At first glance, Irish and modern dance seem worlds apart. Irish dancers, taught to maintain an upright posture, rigid arms and stick-straight legs, rarely find themselves practicing contractions and tilts. However, if you catch Darrah Carr Dance's upcoming NYC season, you might see Irish dancers doing just that! Choreographer Darrah Carr bridges the gap between the two genres with her signature "ModErin" style. Comprising dancers with a diverse array of backgrounds, the company performs everything from edgy ModErin fusion pieces to traditional Irish duets. DS caught up with Darrah Carr Dance company member Caitlin McNeill to get the scoop on this unique style. --Sarah Badger
Dance Spirit: How would you characterize Darrah's style? Caitlin McNeill: It's really dynamic, there are many parts to it. We add in swing and jazz, so it's not just modern and Irish. It's really high energy. Her style is also very collaborative--she starts off with a concept and then asks company members for input. It's very exciting!
DS: When did you start dancing with Darrah Carr? CM: I met Darrah while we were both dancing with Niall O'Leary's Irish Dance Troupe. I started dancing with her company when I was 17 (I'm 21 now) and mostly doing the Irish dance elements. After a year or so, Darrah asked, "Do you want to learn more of the fusion dances?" I learned the pieces and became one of her core members.
DS: What is your training background like? CM: I didn't have any training in other forms of dance besides Irish. I had seen some other shows with jazz and modern dance, but I didn't have any training.
DS: What was it like to transition from traditional Irish step dancing to ModErin? CM: Darrah is really big on incorporating arms into all of the dances and that's definitely the biggest challenge for me.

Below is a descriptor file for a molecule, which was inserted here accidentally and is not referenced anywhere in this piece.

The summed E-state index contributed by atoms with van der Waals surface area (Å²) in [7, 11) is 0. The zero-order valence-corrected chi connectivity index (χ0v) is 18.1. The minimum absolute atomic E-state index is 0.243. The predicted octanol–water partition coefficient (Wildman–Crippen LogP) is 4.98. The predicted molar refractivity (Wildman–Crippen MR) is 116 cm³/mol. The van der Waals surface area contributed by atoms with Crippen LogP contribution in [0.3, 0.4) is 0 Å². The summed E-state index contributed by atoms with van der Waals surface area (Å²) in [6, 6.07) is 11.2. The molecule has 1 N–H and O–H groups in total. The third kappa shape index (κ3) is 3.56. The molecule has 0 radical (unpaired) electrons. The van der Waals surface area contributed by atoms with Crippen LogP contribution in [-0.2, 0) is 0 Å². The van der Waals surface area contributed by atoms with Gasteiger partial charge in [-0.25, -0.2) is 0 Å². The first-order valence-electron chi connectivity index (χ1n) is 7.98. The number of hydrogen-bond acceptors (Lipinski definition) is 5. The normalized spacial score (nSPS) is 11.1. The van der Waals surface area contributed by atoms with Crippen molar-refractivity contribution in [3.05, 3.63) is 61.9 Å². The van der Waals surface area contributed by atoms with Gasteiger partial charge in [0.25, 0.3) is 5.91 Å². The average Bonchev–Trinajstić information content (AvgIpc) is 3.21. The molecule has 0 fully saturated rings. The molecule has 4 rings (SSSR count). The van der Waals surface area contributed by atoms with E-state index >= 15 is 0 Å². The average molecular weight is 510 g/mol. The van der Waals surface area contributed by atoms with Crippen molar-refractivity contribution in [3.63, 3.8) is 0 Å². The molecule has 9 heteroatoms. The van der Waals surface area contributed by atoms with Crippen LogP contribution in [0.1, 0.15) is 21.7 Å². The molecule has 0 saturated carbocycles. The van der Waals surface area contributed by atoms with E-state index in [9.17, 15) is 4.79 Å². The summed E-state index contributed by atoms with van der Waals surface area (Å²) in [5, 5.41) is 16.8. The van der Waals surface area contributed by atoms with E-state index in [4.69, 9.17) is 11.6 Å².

DS: Tell us a little about some of the pieces you'll be performing in the upcoming season. CM: One of my favorites is called "On the Six" and fuses Irish dance and swing dance. The audience really loves it!
(From left) Darriel Johnakin, Diego Pasillas, and Emma Sutherland (all photos by Erin Baiano)
Dance Spirit's 2019 Cover Model Search finalists: Darriel Johnakin, Diego Pasillas, and Emma Sutherland! One of them will win a spot on Dance Spirit's Fall 2019 cover. Learn more about the dancers on their profile pages, and then vote for your favorite below. You can vote once a day now through July 15.
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Imagine attending American Ballet Theatre's prestigious NYC summer intensive, training among classical ballet legends. Imagine taking the stage at New York City Dance Alliance Nationals, competing against some of the country's best contemporary dancers. Now, imagine doing both—at the same time.
Welcome to Madison Brown's world. This summer, she's in her third year as a National Training Scholar with ABT, while also competing for NYCDA's Teen Outstanding Dancer title. (She's already won Outstanding Dancer in the Mini and Junior categories.) The logistics are complicated—ABT's five-week intensive overlaps with the weeklong NYCDA Nationals, which translates to a lot of cabs back and forth across Manhattan—but Maddie is committed to making the most of each opportunity. "I love contemporary and ballet equally," she says. "While I'm able to do both, I want to do as much as I can."
Maddie has an expressive face, endless extensions, and a quiet command of the stage. She dances with remarkable maturity—a trait noted by none other than Jennifer Lopez, one of the judges on NBC's "World of Dance," on which Maddie competed in Season 2. Although Maddie didn't take home the show's top prize, she was proud to be the youngest remaining soloist when she was eliminated, and saw the whole experience as an opportunity to grow. After all, she's just getting started. Oh, that's right—did we mention Maddie's only 14?
Corbin Bleu in rehearsal for "Kiss Me, Kate" (Jenny Anderson, courtesy Roundabout Theatre Company)
If you're a hardcore Broadway baby, today is the worst Sunday of the year. Why, you ask? The Tony Awards were last Sunday, so basically there's nothing to look forward to in life anymore—no James Corden being James Corden, no teary acceptance speeches from newly minted stars, no thrilling excerpts from the hottest new shows. Oh yeah, and there are 50 more Sundays to go before our humdrum lives are once again blessed with the next annual iteration of Broadway's biggest night.